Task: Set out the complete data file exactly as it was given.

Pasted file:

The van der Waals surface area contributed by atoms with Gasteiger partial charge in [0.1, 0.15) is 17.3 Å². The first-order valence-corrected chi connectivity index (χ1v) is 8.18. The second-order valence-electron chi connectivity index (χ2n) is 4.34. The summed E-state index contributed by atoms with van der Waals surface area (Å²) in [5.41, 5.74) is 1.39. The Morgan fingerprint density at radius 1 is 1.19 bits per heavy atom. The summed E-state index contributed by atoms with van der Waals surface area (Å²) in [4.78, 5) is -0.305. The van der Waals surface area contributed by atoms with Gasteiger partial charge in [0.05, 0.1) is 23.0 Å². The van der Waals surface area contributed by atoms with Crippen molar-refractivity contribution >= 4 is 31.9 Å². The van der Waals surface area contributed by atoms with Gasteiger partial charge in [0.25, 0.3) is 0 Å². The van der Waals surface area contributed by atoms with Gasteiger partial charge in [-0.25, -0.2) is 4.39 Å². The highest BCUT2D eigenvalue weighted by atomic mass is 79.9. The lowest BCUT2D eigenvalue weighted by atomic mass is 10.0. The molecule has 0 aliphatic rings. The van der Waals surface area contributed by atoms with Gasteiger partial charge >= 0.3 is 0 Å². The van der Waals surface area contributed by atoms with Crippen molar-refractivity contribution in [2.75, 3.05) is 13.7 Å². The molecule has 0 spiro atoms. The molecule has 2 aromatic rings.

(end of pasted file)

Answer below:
The van der Waals surface area contributed by atoms with Gasteiger partial charge in [0.1, 0.15) is 17.3 Å². The first-order valence-corrected chi connectivity index (χ1v) is 8.18. The second-order valence-electron chi connectivity index (χ2n) is 4.34. The summed E-state index contributed by atoms with van der Waals surface area (Å²) in [5.41, 5.74) is 1.39. The Morgan fingerprint density at radius 1 is 1.19 bits per heavy atom. The summed E-state index contributed by atoms with van der Waals surface area (Å²) in [4.78, 5) is -0.305. The van der Waals surface area contributed by atoms with Gasteiger partial charge in [0.05, 0.1) is 23.0 Å². The van der Waals surface area contributed by atoms with Crippen molar-refractivity contribution >= 4 is 31.9 Å². The van der Waals surface area contributed by atoms with Gasteiger partial charge in [0.25, 0.3) is 0 Å². The van der Waals surface area contributed by atoms with Gasteiger partial charge in [-0.25, -0.2) is 4.39 Å². The highest BCUT2D eigenvalue weighted by atomic mass is 79.9. The lowest BCUT2D eigenvalue weighted by atomic mass is 10.0. The molecule has 0 aliphatic rings. The van der Waals surface area contributed by atoms with Gasteiger partial charge >= 0.3 is 0 Å². The van der Waals surface area contributed by atoms with Crippen molar-refractivity contribution in [2.75, 3.05) is 13.7 Å². The molecule has 0 spiro atoms. The molecule has 2 aromatic rings.